Truck drivers are reaching the boiling point when it comes to more government regulations overseeing their profession. As 2011 becomes known as the “Year of Safety,” drivers see it as a year of complicated bureaucracy making what is already a tough life even tougher. Next on the agenda . . . speed limiters for all heavy-duty trucks.
On October 20, 2006, the American Trucking Association (ATA) submitted a petition to the National Highway Traffic Safety Administration (NHTSA) requesting that the agency initiate rulemaking to amend the Federal motor vehicle safety standards to require vehicle manufacturers to install a device to limit the speed of trucks with a gross vehicle weight rating (GVWR) greater than 26,000 pounds to no more than 68 miles per hour.
The ATA was joined by the safety advocacy group, Road Safe America and nine motor carriers which consists of Schneider National, C.R. England, H.O. Wolding, ATS Intermodal, DART Transit Company, J.B. Hunt Transport, U.S. Xpress, Covenant Transport, and Jet Express. The NHTSA plans to initiate the rulemaking process on this issue with a Notice of Proposed Rulemaking in 2012. A complete explanation of the document details can be read at the regulations.gov website.
It is important to note that you can voice your concern over this proposed document through the comment submission page.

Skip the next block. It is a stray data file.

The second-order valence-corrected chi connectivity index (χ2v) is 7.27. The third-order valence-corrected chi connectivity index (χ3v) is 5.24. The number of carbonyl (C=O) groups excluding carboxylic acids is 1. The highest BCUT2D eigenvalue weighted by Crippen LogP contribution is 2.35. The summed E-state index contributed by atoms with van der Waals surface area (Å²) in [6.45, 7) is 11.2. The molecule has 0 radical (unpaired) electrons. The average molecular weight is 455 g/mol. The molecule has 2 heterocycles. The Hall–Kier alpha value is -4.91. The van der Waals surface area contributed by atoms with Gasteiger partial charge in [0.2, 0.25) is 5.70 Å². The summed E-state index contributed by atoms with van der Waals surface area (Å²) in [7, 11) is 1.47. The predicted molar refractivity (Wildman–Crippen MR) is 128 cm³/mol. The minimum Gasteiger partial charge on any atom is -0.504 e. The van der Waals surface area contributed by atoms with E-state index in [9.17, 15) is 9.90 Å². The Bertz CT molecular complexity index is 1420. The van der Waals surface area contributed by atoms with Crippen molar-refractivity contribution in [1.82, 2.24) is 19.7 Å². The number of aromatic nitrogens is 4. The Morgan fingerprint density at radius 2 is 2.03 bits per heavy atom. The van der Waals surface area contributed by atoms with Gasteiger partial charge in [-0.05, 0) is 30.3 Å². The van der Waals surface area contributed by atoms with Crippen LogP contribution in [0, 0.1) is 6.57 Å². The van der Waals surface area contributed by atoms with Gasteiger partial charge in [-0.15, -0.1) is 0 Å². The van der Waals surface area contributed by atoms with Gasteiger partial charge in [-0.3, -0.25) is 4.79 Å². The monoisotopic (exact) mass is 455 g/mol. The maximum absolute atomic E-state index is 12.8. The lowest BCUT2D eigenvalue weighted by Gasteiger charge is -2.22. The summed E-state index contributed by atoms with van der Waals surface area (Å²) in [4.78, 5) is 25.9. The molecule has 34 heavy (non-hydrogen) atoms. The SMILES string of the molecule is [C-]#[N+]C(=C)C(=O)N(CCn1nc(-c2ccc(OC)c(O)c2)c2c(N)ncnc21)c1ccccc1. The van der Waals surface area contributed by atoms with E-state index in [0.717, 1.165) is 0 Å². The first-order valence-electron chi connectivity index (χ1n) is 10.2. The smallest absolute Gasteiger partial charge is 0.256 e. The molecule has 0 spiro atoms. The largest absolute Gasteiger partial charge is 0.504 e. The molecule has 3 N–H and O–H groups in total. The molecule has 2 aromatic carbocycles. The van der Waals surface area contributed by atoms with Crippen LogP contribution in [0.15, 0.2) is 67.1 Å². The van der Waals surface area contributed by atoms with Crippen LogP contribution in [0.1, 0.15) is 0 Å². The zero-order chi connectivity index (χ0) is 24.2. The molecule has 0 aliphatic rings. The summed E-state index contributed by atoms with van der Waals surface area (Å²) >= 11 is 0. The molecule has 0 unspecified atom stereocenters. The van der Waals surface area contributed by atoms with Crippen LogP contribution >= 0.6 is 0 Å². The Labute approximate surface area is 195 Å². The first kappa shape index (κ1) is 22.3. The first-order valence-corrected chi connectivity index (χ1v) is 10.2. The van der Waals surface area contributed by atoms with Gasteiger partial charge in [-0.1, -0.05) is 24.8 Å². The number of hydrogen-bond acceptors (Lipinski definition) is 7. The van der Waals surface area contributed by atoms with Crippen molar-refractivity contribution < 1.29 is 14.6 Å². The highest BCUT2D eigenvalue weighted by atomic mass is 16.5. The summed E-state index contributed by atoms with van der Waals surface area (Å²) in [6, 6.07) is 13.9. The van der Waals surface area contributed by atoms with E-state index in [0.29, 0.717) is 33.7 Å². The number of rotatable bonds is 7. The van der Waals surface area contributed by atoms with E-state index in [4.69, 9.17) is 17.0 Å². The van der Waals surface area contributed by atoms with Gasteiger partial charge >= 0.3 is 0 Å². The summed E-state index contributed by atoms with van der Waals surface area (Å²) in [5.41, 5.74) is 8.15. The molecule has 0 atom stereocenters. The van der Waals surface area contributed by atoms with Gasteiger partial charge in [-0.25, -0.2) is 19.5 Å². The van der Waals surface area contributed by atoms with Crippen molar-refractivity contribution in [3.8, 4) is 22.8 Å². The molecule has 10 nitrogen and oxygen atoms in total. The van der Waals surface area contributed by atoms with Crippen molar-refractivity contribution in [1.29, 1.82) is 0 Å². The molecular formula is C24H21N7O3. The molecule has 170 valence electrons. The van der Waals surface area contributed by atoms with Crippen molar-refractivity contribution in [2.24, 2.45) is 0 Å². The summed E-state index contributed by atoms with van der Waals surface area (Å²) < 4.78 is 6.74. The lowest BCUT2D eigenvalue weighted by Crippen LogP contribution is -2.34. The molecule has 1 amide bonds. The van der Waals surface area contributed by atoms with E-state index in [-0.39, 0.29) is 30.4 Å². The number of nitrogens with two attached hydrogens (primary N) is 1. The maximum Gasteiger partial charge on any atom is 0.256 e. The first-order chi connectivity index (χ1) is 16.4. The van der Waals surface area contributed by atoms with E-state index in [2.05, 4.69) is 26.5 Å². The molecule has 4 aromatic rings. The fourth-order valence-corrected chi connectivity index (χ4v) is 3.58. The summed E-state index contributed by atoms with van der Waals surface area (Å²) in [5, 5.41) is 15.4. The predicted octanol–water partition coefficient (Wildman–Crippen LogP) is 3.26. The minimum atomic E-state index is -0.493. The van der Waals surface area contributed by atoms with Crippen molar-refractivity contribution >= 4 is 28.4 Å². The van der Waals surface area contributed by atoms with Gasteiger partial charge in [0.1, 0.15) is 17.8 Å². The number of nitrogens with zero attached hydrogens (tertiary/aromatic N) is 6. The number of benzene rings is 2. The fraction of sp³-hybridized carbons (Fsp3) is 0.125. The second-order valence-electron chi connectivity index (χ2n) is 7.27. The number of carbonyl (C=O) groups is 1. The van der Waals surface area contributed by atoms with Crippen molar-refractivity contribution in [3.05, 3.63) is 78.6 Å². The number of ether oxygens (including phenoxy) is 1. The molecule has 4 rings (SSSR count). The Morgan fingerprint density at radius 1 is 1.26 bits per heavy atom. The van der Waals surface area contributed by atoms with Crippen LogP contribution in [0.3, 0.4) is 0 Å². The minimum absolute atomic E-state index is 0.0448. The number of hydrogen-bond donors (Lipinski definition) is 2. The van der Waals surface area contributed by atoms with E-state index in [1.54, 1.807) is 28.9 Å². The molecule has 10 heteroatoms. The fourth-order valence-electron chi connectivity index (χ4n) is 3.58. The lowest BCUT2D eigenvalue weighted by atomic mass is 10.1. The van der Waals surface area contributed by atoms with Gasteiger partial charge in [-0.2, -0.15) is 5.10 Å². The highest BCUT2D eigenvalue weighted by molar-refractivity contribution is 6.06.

When considering the new CSA rules and regulations to improve safety and reduce fatal accidents, there should be given a time frame to determine if these new regulations have proven to be successful. By implementing speed limiters, it suggests that the element of CSA which encourages and measures drivers in the basic area of Driver Safety, is not sufficient or adequate. Are drivers not responsible enough to follow the new laws and regulations? Are they not professionals? Does this mean that CSA is already being projected as unsuccessful in its original goal to create safer drivers, companies, and highways?
Points for the NHTSA to consider:
- Possibility that fatal truck accidents can actually be caused by the use of speed limiters. FMCSA studies should be conducted showing the comparison of high speed fatal truck accidents (without speed limiters) vs. fatal truck accidents involving the use of speed limiters.
- Better company CDL training programs mandated and enforced to ensure new drivers are safe and responsible. Trainers should remain in passenger seat at all times observing trainee behavior and not sleeping in the birth.
- The ATA has stated repeatedly, especially during their arguments involving the new hours of service proposal, that fatal truck crashes have been reduced significantly in the last few years.
- If speed limits are no longer considered safe, then perhaps it is the speed limits themselves that need to be re-evaluated rather than placing speed limiters on certain commercial vehicles. This would also address the need to reduce fuel consumption and fuel emissions for ALL vehicles, not just heavy trucks. It would also prevent a speed differential between trucks and cars, which JB HUNT has stated, “This speed differential may cause a safety hazard…”
- CSA, better driver training, PSP driver profiles for hiring, higher wages, and well rested drivers will create the safest roads…. not more regulations. Regulations are just the quick fix to divert from the more deep rooted problems of the trucking industry.
Truth About Trucking “LIVE” discussed Speed Limiters – Possible New Mandate for Truckers on Thursday, January 13th, 2011 on the popular internet talk radio show :
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